12 Reasons to Call Your Veterinarian Within 24 Hours

Analysis by Dr. Karen Shaw Becker

pet health issues

Story at-a-glance -

  • Since our pets can’t talk to us about how they’re feeling, it’s up to us to watch them closely for health signs that require the attention of a veterinarian
  • Generally speaking, any change in a dog’s or cat’s health that doesn’t resolve within 12 to 24 hours warrants a call to your vet
  • Things to watch for include a change in your pet’s elimination habits, loss of appetite, extreme fatigue and a sudden behavior change

As your pet’s devoted guardian, you want to do everything possible to keep your dog or cat healthy and happy. Sometimes, when something about your pet suddenly changes, it can be tough to figure out exactly what’s going on and what to do about it. Thankfully, dogs and cats often rebound quickly on their own when they experience minor health issues, but it’s important to carefully monitor your pet for signs of illness that require a visit to the veterinarian.

12 Reasons to Call Your Veterinarian

1. There’s a change in your pet’s poop — Make an appointment with your veterinarian if the appearance of your dog’s or cat’s poop changes or he’s eliminating more or less often than usual, and the situation lasts for more than a few days. There might be a problem with his diet, or he could have a virus, a bacterial infection, intestinal parasites, organ dysfunction, consumed an irritant or foreign body or some other problem.

If you see blood in your pet’s feces or urine, definitely call your veterinarian. Digested blood in poop will appear as black tarry stools; fresh blood indicates bleeding in the colon or rectum. Either situation is cause for concern and should be investigated as soon as possible.

Blood in urine, called hematuria, can be obvious or microscopic. There are a number of serious disorders that can cause bloody urine, including a blockage in the urinary tract, a bacterial infection and even cancer.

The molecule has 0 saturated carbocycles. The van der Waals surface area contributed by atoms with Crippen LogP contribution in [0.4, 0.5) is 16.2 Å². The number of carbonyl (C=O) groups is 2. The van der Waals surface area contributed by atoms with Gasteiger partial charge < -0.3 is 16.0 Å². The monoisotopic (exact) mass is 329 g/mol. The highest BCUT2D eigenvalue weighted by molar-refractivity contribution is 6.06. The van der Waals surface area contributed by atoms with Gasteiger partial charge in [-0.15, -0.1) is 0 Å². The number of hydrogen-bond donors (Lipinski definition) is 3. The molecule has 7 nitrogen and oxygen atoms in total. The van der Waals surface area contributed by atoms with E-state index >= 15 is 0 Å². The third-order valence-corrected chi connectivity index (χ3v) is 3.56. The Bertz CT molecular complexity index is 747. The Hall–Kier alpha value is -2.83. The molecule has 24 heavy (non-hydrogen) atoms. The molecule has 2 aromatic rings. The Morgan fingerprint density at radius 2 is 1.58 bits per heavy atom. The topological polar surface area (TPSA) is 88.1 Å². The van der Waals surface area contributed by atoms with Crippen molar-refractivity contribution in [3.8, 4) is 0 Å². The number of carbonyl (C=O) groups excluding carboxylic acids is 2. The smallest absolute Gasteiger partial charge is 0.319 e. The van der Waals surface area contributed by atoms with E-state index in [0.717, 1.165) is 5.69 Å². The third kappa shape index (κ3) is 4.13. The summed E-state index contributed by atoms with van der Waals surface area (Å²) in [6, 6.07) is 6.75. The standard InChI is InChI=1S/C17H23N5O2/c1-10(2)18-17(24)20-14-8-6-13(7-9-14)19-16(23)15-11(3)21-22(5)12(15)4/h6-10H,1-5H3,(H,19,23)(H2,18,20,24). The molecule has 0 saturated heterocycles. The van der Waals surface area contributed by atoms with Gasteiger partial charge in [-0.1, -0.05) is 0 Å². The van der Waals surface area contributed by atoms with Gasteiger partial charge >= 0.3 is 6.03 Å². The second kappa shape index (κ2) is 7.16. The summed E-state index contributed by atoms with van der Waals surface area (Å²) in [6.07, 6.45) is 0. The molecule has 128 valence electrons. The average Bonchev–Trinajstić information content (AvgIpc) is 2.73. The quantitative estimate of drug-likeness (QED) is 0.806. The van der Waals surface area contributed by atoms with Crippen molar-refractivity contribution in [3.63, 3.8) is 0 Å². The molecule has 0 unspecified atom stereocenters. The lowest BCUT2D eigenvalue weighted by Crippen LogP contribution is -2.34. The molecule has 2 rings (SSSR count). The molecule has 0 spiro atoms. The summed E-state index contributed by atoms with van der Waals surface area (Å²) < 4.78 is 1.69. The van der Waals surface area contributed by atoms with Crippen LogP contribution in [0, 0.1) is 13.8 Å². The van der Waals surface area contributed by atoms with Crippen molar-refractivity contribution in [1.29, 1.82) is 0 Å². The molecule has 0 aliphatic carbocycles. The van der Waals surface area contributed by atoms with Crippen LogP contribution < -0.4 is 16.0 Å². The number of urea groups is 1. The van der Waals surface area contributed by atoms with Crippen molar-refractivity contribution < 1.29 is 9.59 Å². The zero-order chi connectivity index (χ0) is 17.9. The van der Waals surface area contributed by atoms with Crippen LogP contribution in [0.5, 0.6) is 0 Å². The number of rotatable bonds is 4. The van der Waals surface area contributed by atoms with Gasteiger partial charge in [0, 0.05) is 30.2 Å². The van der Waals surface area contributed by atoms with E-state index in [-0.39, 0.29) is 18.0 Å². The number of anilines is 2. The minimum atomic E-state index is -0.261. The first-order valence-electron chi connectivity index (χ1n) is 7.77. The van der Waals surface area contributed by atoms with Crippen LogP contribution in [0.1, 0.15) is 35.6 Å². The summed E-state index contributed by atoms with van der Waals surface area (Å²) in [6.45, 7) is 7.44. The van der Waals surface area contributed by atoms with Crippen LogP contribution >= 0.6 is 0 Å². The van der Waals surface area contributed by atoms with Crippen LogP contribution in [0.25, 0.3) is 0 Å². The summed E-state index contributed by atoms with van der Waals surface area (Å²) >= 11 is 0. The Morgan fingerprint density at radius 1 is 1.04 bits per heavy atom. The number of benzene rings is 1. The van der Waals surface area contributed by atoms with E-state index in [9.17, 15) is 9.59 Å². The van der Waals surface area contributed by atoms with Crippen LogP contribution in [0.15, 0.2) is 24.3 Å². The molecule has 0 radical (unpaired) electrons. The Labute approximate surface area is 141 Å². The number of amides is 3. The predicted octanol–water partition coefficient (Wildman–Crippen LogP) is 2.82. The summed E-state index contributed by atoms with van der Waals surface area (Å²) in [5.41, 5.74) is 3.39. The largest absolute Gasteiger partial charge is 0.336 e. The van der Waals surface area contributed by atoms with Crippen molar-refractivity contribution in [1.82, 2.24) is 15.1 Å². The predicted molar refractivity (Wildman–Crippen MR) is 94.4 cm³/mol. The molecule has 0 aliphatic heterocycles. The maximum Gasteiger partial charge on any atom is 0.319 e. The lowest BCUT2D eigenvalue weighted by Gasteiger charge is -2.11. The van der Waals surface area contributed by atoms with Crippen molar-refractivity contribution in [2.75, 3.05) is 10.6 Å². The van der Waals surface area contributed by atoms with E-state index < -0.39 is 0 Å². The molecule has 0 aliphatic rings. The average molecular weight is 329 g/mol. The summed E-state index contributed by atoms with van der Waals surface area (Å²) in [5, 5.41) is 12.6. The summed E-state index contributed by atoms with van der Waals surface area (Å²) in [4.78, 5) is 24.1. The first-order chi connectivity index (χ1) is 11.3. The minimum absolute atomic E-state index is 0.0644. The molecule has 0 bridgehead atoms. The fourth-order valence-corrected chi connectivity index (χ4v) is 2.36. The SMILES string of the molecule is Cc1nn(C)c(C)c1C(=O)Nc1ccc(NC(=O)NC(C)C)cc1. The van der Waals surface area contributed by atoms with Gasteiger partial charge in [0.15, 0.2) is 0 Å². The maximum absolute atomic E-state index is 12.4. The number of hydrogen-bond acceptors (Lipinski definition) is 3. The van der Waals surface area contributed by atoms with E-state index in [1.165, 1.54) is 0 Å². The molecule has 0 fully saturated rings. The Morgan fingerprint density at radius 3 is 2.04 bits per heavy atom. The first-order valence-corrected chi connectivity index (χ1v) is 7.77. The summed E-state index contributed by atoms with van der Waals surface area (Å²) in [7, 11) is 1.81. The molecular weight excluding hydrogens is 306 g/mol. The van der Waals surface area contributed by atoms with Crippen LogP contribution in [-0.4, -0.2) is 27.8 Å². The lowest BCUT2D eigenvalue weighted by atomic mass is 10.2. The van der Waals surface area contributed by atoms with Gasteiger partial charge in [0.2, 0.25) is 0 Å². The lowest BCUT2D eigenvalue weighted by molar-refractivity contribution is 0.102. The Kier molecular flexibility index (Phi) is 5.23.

2. Your pet is suddenly drinking more water than usual — If your cat or dog is suddenly drinking her water bowl dry, there’s reason to be concerned. Excessive thirst (along with excessive urination) is a symptom of several disorders, including urinary tract problems, diabetes and kidney disease.

3. Continued vomiting — If your pet vomits just once or twice in a 12-hour period and then seems fine and his appetite is normal, chances are he ate something that didn’t agree with him and he’s fine. However, if he vomits more than twice or continues vomiting the next day, it can be a sign of something more serious. This is especially true if there are other symptoms such as lack of appetite or lethargy.

Repeated vomiting can signal the presence of a wide variety of problems, including the presence of a virus, an intestinal obstruction, pancreatitis, an endocrine disorder, toxicosis or organ failure.

Vomited blood is a definite red flag and can be either bright red (fresh) or resemble coffee grounds (indicating partially digested blood). There are a variety of reasons your pet might vomit blood, some of which are relatively minor, but others are serious and even life-threatening.

4. Loss of appetite and/or weight loss — Often, loss of appetite is the very first sign of an underlying illness in pets. There can be many reasons your dog or cat isn’t hungry or refuses to eat, but not eating can begin to negatively impact her health within 24 hours. And for puppies and kittens 6 months or younger, the issue is even more serious.

Weight loss is the result of a negative caloric balance, and it can be the consequence of anorexia (loss of appetite) or when an animal’s body uses or eliminates essential dietary nutrients faster than they are replenished. Weight loss exceeding 10% of your pet’s normal body weight will be a red flag for your veterinarian. There can be several underlying causes, some of which are very serious.

5. There’s a change in your dog’s or cat’s breathing pattern — If your pet has labored breathing or shortness of breath that occurs when she breathes in or out, she’s experiencing respiratory distress. Breathing difficulties can mean that not enough oxygen is reaching her tissues. Additionally, pets with heart failure may not be able to pump enough blood to their muscles and other tissues.